English poetry burst into sudden glory in the late 1570s. A decisive shift in taste and culture was visible from then. It was a period of slow increasing confidence in the literary sky along with the progress in the educational arena and the growth of substantial English leadership with a cultivated taste. The Discovery of the printing press accelerated its development. The stationers’ Company which controlled the publication of books was incorporated in 1557. And Richard Tottle’s Miscellany in 1557 was a revolutionary step in creating a direct bridge between audience and poet for the first time in its true sense. Before that poetic creation and criticisms were circulated only among the courtly people. Tottle’s Miscellany paved the way for later poets to celebrate their poetic personalities.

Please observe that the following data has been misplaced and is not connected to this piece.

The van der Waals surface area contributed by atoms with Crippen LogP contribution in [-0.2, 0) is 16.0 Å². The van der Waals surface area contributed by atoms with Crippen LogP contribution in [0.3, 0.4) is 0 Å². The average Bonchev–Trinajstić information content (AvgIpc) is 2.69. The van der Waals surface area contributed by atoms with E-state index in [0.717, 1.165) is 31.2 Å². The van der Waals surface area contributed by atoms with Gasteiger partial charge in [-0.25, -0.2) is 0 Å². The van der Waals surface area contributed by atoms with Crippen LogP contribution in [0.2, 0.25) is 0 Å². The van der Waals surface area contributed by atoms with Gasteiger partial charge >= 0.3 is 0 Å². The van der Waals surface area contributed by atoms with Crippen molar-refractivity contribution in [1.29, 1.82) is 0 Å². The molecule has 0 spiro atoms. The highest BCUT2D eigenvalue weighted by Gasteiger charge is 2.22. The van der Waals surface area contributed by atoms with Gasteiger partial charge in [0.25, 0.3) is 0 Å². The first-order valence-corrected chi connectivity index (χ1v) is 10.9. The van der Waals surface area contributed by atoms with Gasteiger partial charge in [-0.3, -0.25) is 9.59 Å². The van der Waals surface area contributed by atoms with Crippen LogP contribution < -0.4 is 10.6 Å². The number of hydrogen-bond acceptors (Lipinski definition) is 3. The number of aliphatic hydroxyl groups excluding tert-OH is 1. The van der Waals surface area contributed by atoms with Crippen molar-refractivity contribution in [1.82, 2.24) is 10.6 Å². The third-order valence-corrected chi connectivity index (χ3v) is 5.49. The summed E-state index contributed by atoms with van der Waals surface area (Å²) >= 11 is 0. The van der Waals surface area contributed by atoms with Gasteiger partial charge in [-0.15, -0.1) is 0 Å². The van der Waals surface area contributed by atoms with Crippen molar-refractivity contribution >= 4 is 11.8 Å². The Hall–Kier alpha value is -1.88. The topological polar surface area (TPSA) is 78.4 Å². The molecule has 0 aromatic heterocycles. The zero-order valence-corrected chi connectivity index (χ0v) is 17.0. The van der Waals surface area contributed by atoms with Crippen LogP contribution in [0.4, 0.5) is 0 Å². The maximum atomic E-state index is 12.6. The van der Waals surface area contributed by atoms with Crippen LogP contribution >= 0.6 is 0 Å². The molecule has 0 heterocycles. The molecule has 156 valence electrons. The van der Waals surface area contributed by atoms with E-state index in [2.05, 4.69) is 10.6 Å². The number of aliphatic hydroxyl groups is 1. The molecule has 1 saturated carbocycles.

There are 271 Poems – under the title Songs & Sonnets. – Among them, 54 were sonnets…15 by Surrey, 27 by Wyatt and some by other sonneteers. Including other poems, Wyatt contributed around 90 poems and Surrey 40.
Other less famous contributors were:
Thomas Churchyard, Lord Vaux, Nicholas Grimald
This model exerted a strong influence on numerous English Renaissance Poets: Spenser, Sidney, and Shakespeare.
It moulded and shaped the English sonnet style according to its national and linguistic demand, quite different from that of Petrarch.